1 Salas, et al., (2012). The Science of Training and Development in Organizations: What Matters in Practice. Psychological Science in the Public Interest, 2, 74-101.
2 Eichinger, R. (2018). Should We Get Aboard the Brain Train? Consulting Psychology Journal: Practice and Research, 70, 89-94. https://psycnet.apa.org/record/2018-09962-006
3 Nowack, K. (2017). Facilitating Successful Behavior Change: Beyond Goal Setting to Goal Flourishing. Consulting Psychology Journal: Practice and Research, 70, 1-19. https://psycnet.apa.org/doiLanding?doi=10.1037%2Fcpb0000088
4 Berkman, E. (2018). The neuroscience of goals and behavior change: Lessons learned for consulting psychology. Consulting Psychology Journal: Practice and Research, 70, 28–44. https://www.ncbi.nlm.nih.gov/pmc/articles/PMC5854216/
5 Nowack, K. (2018). Neuro-mythconceptions in consulting psychology: Between a rock and a hard place. Consulting Psychology Journal: Practice and Research, 70, 1-10, doi.org/10.1037/cpb0000108. https://psycnet.apa.org/fulltext/2018-09962-001.html
6 Mann, T., Tomiyama, A. J., Westling, E., Lew, A.-M., Samuels, B., & Chatman, J. (2007). Medicare's search for effective obesity treatments: Diets are not the answer. American Psychologist, 62, 220-233. https://www.ncbi.nlm.nih.gov/pubmed/17469900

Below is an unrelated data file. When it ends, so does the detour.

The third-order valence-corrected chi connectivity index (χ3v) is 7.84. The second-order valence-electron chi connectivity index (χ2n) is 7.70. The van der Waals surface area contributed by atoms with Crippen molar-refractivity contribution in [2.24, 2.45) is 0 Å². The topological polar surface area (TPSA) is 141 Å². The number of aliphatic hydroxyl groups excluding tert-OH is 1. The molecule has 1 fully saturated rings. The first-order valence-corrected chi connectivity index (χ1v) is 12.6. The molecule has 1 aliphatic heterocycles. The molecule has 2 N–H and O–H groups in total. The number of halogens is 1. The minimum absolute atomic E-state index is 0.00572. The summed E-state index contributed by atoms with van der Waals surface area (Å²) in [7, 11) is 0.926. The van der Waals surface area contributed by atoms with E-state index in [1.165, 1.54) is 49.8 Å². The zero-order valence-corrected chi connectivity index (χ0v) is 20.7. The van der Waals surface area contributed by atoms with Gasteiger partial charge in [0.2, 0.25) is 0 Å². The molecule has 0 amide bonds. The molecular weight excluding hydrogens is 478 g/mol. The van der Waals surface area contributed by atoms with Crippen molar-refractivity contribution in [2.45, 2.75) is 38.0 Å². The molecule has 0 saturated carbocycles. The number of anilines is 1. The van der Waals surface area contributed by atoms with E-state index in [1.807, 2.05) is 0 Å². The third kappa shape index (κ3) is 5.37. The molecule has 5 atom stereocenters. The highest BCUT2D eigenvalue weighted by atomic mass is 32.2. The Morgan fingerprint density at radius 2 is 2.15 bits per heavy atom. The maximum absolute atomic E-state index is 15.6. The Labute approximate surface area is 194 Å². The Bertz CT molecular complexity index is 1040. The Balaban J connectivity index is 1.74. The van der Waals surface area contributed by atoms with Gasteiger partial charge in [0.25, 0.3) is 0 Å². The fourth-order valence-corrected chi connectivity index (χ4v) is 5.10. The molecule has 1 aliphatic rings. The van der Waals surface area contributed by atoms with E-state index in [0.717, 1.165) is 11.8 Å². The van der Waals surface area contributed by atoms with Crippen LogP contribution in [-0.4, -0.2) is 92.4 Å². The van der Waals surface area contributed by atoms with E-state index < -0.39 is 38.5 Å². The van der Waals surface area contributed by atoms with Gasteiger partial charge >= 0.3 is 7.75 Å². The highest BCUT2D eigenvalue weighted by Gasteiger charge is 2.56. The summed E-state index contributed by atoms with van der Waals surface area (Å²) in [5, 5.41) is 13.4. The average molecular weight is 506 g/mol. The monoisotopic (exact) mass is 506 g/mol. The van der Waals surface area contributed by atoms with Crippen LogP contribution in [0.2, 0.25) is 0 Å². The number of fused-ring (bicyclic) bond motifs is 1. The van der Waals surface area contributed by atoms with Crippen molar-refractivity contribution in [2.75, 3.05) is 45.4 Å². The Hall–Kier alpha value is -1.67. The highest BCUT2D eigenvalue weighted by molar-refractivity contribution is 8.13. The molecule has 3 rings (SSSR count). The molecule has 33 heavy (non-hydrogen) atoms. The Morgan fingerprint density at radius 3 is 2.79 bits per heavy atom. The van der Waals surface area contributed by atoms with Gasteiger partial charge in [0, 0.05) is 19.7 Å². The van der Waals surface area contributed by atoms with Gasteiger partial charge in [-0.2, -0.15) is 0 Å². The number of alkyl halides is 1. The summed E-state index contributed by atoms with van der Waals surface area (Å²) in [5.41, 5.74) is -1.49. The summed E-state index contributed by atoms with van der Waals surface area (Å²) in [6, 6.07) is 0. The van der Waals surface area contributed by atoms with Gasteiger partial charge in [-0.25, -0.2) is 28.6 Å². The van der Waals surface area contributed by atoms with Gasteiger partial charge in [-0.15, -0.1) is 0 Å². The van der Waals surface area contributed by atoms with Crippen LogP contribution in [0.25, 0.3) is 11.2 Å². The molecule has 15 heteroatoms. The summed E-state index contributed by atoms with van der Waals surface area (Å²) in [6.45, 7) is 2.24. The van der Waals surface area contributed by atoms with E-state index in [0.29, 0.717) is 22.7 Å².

7 Durose, M. R., Snyder, H. N., & Cooper, A. D. (2015). Multistate criminal history patterns of prisoners released in 30 states (NCJ 248992). Washington, DC: U.S. Department of Justice, Bureau of Justice Statistics. https://www.bjs.gov/content/pub/pdf/mschpprts05.pdf
8 Nowack, K. M. (2019). From insight to successful behavior change: The real impact of development-focused 360 feedback. A. H. Church, D. W. Bracken, J. W. Fleenor, & D. S. Rose (Eds.), The Handbook of Strategic 360 Feedback, New York: Oxford University Press. https://www.amazon.com/Handbook-Strategic-Feedback-Allan-Church/dp/0190879866
9 Grill-Spector et al., (2005). Repetition and the brain: Neural models of stimulus-specific effects. Trends in Cognitive Sciences, 10, 14-23. https://www.cell.com/trends/cognitive-sciences/fulltext/S1364-6613(05)00323-2?_returnURL=https%3A%2F%2Flinkinghub.elsevier.com%2Fretrieve%2Fpii%2FS1364661305003232%3Fshowall%3Dtrue
10 Lally et al., (2009). How are habits formed: Modelling habit formation in the real world. European Journal of Social Psychology, 40, 998-1009. https://onlinelibrary.wiley.com/doi/abs/10.1002/ejsp.674
11 Nowack, K. (2009). Leveraging Multirater Feedback to Facilitate Successful Behavioral Change. Consulting Psychology Journal: Practice and Research, 61, 280-297. https://www.envisialearning.com/system/resources/69/Leveraging_360_Feedback_to_Facilitate_Successful_Behavior_Change_Nowack_2009.pdf?1576595644
12 Nowack, K. M. (2015). The Limits of Deliberate Practice. Talent Management Magazine, 11, 22-25. http://files.envisialearning.com/articles/The_Limits_of_Deliberate_Practice_Talent_Management_Magazine_Nowack_2015.pdf
13 Grant, H. (2014). Get Your Team to Do What It Says It’s Going to Do. Harvard Business Review, May 2014. https://hbr.org/2014/05/get-your-team-to-do-what-it-says-its-going-to-do